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How does a sonicating brush clean the skin?


There are many brush types of cleansing implements currently marketed to enhance cleansing of the face. Learn how they have evolved.

Zoe Diana Draelos, MDThere are many brush types of cleansing implements currently marketed to enhance cleansing of the face.  Many of these brush designs have evolved from toothbrushes to face brushes.  The most popular type of face brush rotates one direction moving the bristles in a circular motion over the skin.  The complaint with this type of cleansing action is that it cleans the skin dermatoglyphics in one direction leaving behind facial dirt and cosmetics.  The idea of a sonicating brush developed to more thoroughly clean the skin dermatoglyphics by first moving the bristles to the right and then to the left.  A sonicating brush moves the bristles back and forth rapidly such that the human eye cannot observe the oscillations.  Only the bristles in the center of the sonicating brush move with a fixed row of bristles present on the periphery.  The role of the fixed bristles is to prevent from getting tangled and pulled in the oscillating brush head and also to hold the skin in place as the moving bristles tug it forward and backward.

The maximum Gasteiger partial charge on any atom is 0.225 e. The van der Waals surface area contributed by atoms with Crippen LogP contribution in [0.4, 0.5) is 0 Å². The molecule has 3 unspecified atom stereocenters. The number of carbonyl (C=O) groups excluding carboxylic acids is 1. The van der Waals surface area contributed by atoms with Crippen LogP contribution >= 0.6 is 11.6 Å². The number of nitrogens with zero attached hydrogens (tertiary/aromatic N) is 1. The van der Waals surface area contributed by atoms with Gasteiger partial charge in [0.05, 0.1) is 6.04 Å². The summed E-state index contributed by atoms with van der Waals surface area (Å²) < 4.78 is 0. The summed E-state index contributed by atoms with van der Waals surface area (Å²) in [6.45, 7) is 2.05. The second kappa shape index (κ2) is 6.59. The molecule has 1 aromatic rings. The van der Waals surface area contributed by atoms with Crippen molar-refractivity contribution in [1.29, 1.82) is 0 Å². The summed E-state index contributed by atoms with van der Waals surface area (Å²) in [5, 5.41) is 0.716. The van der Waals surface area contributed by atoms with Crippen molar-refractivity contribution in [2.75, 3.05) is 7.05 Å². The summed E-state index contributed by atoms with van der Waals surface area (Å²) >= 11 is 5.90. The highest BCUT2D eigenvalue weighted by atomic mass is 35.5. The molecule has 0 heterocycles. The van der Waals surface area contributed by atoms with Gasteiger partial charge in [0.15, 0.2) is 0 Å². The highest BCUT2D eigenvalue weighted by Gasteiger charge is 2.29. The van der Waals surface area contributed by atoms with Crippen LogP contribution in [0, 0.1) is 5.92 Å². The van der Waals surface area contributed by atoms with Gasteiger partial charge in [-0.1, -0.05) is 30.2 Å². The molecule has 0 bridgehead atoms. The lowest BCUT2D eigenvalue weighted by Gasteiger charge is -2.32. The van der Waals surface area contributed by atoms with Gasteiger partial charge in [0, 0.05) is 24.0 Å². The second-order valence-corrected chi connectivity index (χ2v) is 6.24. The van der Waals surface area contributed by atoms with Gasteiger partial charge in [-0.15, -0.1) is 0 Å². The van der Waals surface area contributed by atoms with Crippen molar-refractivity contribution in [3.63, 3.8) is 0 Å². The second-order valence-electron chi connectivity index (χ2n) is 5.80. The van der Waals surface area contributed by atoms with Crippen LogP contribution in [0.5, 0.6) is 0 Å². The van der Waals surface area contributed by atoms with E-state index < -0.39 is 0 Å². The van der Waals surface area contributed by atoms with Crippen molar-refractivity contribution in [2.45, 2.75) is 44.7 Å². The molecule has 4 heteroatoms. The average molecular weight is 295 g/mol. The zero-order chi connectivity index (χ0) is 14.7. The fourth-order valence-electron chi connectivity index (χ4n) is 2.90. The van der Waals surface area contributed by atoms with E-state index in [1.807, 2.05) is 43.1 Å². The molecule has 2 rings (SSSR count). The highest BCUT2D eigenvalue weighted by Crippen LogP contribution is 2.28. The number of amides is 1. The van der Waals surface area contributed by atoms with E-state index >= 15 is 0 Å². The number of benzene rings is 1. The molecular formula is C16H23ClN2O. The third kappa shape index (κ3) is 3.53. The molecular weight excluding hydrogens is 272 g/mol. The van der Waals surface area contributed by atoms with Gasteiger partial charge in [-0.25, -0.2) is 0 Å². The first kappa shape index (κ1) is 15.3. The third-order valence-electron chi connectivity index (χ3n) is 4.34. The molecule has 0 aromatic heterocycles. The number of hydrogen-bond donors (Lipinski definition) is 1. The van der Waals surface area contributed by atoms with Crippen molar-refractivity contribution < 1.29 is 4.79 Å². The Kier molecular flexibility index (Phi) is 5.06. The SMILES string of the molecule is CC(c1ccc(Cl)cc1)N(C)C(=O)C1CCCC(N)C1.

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Some controversy has arisen regarding the degree to which the sonicating motion moves the skin.  If the head is not properly powered, it will simply vibrate the skin with the movement and not push and pull the skin to achieve cleansing and exfoliation.  This may explain why some sonicating cleansing brushes work better than others.  One advantage of sonicating brushes is that they foam the soap thoroughly, which may produce better cleansing.  Actually, the excellent foam action may lead to too much foam, thus many sonicating brushes come with their own cleanser that contains a lower concentration of foaming agents.

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